The question of whether federal trademark registration should be pursued is a frequent question of those in the marketing world, especially during difficult economic times. I wrote a short piece for Create Magazine a couple of years ago, and you can read it, here. As you will see, there are many benefits to registration and some significant risks in foregoing this valuable protection, making the relatively small investment well worth it.

Just so you know, nothing (including current economic conditions) has changed or rendered my thoughts on the subject moot, in fact, during these tough and challenging economic times, businesses and non-profits would do well to not cut this important cost or corner.

Now, some realize the importance of the protection, but in an effort to save or defer cost, they have considered holding off on filing a federal trademark application — to see how the product does — before making a final decision on the filing. If you or someone you know falls into this category, while I sympathize with your and their efforts to manage a tight budget, understand another risk that goes a step further than the risks already covered in the above-linked Create Magazine article.

To do so, after you have conducted the appropriate due diligence to clear use of the new name and mark, ask yourself how long it will take to get your product with the new name and brand in the stream of commerce and in the marketplace. Without the important benefit of constructive use relating back to the filing date of the federal trademark application, it is important to realize that your investment in preparing for the product launch may be lost altogether if another person or company files an intent-to-use trademark application, for a confusingly similar mark, even one day before you get to market with your newly named product. If this happens you and they may very well “see how the product does” with another name.

  • Could not agree more! I had a client that used my NameFlash(SM) naming service to develop a new name, and after a number of weeks settled on a name that appeared to be clear from a trademark standpoint (trademark clearance done before the original presentation). Just to be sure, I re-ran the trademark search and discovered, to my horror, that their biggest competitor had filed for the name the same day I was presenting it. In this case we were able to go to a plan B before the client had invested a lot of money in the original name, but it could have been worse!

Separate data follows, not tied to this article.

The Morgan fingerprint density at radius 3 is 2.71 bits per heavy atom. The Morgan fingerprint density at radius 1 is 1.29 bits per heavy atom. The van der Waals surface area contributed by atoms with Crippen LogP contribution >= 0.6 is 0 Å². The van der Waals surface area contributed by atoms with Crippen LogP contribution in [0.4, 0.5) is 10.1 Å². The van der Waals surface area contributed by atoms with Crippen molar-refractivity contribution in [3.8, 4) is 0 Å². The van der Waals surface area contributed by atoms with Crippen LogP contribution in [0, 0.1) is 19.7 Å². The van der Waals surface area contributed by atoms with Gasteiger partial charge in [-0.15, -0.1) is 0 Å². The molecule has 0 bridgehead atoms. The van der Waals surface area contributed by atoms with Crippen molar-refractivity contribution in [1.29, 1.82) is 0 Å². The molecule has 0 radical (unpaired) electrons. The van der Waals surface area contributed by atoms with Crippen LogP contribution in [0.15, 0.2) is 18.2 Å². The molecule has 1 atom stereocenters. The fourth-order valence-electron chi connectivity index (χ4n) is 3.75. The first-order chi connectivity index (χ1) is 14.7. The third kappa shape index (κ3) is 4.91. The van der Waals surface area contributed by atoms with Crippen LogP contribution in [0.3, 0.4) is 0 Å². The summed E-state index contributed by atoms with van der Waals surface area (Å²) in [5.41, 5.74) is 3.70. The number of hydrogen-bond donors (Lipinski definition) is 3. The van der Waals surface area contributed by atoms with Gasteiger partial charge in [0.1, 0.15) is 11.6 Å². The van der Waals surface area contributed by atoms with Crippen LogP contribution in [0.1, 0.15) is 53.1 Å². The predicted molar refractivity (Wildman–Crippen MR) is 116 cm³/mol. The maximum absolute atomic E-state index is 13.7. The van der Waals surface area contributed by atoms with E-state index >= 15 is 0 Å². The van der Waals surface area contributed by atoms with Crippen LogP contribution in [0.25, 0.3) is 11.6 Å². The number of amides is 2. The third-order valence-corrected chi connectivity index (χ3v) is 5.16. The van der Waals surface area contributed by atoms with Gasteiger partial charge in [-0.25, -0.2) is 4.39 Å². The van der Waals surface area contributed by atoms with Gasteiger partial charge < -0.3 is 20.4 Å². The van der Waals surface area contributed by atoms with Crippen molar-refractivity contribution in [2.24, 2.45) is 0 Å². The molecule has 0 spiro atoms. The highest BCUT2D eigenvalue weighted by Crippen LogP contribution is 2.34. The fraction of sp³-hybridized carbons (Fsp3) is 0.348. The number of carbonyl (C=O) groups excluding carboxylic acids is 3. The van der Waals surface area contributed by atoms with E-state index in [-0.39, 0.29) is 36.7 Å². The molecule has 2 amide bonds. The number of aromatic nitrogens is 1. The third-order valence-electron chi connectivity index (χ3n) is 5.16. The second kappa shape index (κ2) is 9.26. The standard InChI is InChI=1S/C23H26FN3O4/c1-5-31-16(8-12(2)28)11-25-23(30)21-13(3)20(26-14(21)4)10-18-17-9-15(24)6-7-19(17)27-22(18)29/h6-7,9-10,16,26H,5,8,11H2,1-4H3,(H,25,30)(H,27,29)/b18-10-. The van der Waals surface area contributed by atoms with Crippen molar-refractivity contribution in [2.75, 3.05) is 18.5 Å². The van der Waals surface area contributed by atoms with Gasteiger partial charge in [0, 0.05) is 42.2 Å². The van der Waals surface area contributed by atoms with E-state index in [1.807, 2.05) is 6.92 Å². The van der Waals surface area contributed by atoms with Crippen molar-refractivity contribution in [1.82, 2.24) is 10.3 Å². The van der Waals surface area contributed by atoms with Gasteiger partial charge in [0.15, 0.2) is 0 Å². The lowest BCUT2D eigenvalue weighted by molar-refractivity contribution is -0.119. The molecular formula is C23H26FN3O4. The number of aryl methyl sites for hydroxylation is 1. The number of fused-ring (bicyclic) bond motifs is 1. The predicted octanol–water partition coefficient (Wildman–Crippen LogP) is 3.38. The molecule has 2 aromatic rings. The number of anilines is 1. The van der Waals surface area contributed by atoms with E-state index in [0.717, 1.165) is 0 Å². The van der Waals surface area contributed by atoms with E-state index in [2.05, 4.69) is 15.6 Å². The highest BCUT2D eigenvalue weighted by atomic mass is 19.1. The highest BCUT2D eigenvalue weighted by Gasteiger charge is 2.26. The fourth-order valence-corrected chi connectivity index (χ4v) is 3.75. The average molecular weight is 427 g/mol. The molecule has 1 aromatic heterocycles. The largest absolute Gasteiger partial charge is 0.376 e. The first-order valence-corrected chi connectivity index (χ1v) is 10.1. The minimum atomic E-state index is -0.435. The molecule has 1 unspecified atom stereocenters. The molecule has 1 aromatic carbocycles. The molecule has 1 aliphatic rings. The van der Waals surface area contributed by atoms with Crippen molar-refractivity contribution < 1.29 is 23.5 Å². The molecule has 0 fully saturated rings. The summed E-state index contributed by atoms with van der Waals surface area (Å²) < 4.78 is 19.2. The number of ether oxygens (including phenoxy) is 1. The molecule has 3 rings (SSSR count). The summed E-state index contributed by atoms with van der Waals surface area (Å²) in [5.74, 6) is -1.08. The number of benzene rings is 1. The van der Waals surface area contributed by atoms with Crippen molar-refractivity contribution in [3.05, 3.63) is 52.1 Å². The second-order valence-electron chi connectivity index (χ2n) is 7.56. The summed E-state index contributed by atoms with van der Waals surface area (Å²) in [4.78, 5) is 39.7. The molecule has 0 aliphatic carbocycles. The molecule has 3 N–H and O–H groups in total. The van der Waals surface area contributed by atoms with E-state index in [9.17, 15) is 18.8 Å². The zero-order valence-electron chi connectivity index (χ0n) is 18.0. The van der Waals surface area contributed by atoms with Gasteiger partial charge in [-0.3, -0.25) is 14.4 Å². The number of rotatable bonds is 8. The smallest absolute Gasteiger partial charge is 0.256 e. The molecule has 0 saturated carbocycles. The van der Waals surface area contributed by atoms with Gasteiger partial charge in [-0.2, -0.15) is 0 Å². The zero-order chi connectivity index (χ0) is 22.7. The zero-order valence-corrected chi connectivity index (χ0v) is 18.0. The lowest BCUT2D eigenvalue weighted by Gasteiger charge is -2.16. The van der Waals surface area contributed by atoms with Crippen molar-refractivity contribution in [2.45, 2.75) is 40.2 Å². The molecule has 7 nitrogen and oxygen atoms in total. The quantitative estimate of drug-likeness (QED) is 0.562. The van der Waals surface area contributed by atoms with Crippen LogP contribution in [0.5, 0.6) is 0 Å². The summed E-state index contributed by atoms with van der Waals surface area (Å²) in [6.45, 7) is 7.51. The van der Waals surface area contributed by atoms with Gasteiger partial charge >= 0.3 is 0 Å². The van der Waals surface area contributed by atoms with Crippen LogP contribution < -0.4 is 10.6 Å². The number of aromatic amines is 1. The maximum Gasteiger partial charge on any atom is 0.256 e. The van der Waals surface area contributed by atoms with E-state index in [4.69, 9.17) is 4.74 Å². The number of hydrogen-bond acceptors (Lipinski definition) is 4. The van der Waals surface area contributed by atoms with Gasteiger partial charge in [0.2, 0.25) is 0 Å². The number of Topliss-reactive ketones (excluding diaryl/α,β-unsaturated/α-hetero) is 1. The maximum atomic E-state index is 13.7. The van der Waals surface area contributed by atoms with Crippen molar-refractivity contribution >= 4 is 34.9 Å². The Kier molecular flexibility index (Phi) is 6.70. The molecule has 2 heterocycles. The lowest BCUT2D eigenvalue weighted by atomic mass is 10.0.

• Before launching into the market our basic approach is to first research trademark availability for any branded new product or service. (The Nomina app on the iphone is great for a quick scan of potentially trademarkable names.) The uspto.gov site is also helpful for browsing existing marks and their current status. Registering a mark directly through the USPTO.GOV site is also fairly painless depending on the complexity of the trademark. As you know, in order to register the mark you have to show use in commerce, so naturally you will have to market the brand before securing the trademark registration. Given how easy and inexpensive it is to conduct trademark search and registration online these days, there really is no reason not to initiate the trademark search process on a parralel track with the in market launch of a brand.